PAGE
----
The German health care system has several important features that resemble but go beyond those prevalent in the US. Its insurance sector is composed of more than 100 independent health plans that compete for enrollees based on customer service but collaborate in negotiating with pharmaceutical manufacturers. Prices are based on evidence-based assessments of comparative clinical assessment but also on testimony and supplemental documents obtained through public meetings that involve patient advocates, physician organizations, and other stakeholders.
Most importantly, perhaps, the system appears to have gained substantial political and social legitimacy. Proposals for reform center on minor technical issues rather than the basic structure of private, collective, and transparent price negotiations. The atmosphere is largely free of the vitriol so characteristic of the US system. Sickness Funds are not accused of “rationing,” and pharmaceutical firms are not accused of “gouging.” There seems to be a consensus that drug prices need to be high enough to finance innovation but low enough to sustain affordability and that prices for innovative drugs should be higher than prices for me-too products.
First, the US needs a mechanism for assessing the incremental clinical benefit offered by each new drug in comparison to alternative treatments, as a standard against which discussions of pricing can take place. Pharmaceutical manufacturers currently conduct clinical and cost-effectiveness studies for the G-BA and payers in other nations. US payers conduct back-of-the-envelope assessments through their pharmacy and therapeutics committees when deciding whether and how to include a drug on their formulary. But currently no one has to follow standardized methods established by a credible third party; open their processes to input from patients, physicians, and other stakeholders; or be transparent with the results. This needs to happen.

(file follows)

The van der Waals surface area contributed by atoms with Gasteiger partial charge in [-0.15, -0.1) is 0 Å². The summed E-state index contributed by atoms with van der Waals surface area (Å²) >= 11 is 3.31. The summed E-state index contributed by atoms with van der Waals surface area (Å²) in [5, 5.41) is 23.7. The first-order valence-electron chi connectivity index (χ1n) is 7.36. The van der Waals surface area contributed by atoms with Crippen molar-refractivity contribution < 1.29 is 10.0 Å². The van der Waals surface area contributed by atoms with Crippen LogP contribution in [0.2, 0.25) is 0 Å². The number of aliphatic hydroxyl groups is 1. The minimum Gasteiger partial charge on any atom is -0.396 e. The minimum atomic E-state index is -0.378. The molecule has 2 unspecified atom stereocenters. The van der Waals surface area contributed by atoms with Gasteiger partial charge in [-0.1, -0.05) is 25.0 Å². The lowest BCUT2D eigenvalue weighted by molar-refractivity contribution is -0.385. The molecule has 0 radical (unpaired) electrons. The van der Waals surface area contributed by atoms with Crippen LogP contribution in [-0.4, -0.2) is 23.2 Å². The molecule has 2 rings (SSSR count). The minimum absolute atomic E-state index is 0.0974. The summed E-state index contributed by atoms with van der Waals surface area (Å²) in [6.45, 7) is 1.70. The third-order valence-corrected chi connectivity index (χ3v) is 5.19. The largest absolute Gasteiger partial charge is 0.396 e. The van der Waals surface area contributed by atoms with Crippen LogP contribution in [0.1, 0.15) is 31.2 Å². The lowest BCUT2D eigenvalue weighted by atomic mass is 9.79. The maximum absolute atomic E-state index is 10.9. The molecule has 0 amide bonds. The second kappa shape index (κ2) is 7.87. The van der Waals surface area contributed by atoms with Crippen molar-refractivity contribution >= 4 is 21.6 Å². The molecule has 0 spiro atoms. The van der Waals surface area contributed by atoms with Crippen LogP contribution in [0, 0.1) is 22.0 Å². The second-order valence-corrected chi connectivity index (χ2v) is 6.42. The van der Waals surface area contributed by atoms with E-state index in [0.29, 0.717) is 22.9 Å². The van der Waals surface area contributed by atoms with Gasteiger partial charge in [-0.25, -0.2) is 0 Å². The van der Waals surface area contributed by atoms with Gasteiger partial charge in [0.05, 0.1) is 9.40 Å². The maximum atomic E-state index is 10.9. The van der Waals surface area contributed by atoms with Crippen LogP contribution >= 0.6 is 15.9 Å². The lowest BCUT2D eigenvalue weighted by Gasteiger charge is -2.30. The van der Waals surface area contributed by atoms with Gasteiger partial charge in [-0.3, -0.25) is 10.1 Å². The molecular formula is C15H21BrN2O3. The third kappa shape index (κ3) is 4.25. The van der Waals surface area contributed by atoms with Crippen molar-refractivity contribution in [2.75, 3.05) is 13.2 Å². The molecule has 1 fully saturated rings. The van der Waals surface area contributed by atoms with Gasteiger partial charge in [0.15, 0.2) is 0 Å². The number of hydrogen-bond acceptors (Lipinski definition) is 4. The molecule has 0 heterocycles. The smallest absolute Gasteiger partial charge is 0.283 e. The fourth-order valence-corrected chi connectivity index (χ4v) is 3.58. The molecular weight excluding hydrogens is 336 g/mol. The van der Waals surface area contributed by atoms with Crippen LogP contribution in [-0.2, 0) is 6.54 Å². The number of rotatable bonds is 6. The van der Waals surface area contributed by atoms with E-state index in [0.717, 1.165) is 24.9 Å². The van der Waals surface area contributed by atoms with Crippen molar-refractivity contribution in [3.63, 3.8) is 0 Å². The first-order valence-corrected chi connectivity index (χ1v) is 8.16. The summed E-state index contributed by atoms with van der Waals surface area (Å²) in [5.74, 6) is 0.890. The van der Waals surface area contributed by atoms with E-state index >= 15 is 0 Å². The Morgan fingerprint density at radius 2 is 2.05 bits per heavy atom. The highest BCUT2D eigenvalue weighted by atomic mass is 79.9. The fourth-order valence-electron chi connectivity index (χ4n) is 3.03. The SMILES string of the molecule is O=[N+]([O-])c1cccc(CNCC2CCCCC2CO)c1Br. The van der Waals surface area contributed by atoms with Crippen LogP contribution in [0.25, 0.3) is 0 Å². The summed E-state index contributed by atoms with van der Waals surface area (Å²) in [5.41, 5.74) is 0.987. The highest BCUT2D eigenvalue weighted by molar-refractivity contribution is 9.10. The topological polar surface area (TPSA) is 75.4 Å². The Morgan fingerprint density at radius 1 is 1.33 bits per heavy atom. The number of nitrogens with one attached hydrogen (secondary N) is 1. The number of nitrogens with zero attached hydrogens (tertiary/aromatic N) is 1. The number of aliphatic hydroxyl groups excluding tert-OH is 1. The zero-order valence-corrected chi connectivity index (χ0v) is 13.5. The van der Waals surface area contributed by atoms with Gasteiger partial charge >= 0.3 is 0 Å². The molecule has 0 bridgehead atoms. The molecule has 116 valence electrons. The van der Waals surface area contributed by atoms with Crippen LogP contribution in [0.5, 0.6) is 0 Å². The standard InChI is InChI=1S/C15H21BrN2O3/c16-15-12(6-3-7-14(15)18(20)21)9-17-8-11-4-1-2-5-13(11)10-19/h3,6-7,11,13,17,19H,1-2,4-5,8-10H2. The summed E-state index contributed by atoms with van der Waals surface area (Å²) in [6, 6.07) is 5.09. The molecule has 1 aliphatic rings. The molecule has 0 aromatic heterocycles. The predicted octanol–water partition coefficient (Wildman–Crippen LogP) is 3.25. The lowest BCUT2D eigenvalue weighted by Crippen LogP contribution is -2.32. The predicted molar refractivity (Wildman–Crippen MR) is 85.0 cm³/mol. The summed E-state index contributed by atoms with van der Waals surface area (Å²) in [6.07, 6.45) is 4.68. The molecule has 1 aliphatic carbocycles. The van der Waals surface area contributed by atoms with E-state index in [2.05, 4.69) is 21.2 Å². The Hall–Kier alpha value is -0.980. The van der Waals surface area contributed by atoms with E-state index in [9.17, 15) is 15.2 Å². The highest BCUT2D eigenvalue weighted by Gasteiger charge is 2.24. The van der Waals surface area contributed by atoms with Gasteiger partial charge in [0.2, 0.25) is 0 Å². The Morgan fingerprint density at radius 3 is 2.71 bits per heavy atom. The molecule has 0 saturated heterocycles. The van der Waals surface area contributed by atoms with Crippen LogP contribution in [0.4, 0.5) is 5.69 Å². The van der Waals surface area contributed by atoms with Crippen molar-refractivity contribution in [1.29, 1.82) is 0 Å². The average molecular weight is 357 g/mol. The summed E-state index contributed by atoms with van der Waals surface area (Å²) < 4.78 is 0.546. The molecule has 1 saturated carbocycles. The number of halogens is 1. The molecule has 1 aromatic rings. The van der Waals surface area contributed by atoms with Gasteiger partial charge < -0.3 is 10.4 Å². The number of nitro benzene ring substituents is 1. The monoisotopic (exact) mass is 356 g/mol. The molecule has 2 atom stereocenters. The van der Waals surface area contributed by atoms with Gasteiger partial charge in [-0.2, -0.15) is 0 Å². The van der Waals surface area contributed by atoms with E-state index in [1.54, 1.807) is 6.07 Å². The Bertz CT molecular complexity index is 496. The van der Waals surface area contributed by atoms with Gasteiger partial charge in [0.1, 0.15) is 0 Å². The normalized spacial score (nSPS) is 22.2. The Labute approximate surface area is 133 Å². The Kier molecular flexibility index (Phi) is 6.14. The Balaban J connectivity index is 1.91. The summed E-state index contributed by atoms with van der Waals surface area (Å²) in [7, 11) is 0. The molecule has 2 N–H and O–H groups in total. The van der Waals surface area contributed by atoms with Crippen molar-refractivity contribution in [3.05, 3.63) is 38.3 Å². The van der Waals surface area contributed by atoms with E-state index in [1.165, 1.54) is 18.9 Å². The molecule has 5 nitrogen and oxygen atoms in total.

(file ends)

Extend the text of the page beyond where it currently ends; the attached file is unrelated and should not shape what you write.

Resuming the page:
Second, the US needs a mechanism by which clinical assessments are used to negotiate the prices of newly launched drugs and to justify price increases after launch. The private Institute for Clinical and Economic Review performs these functions on a voluntary basis, and its assessments are being used by some payers and manufacturers in price discussions. Many US insurers and pharmacy benefit managers have enrollments comparable to the entire population of European nations and so already have sufficient scale to negotiate in a meaningful way for prices that are aligned with clinical value. This needs to happen.
This post derives from site visits, interviews with key opinion leaders, and reviews of published documents obtained as part of an ongoing study of the German pharmaceutical pricing, supported by the Commonwealth Fund. Findings from this work were also discussed in a Commonwealth Fund Issue Brief.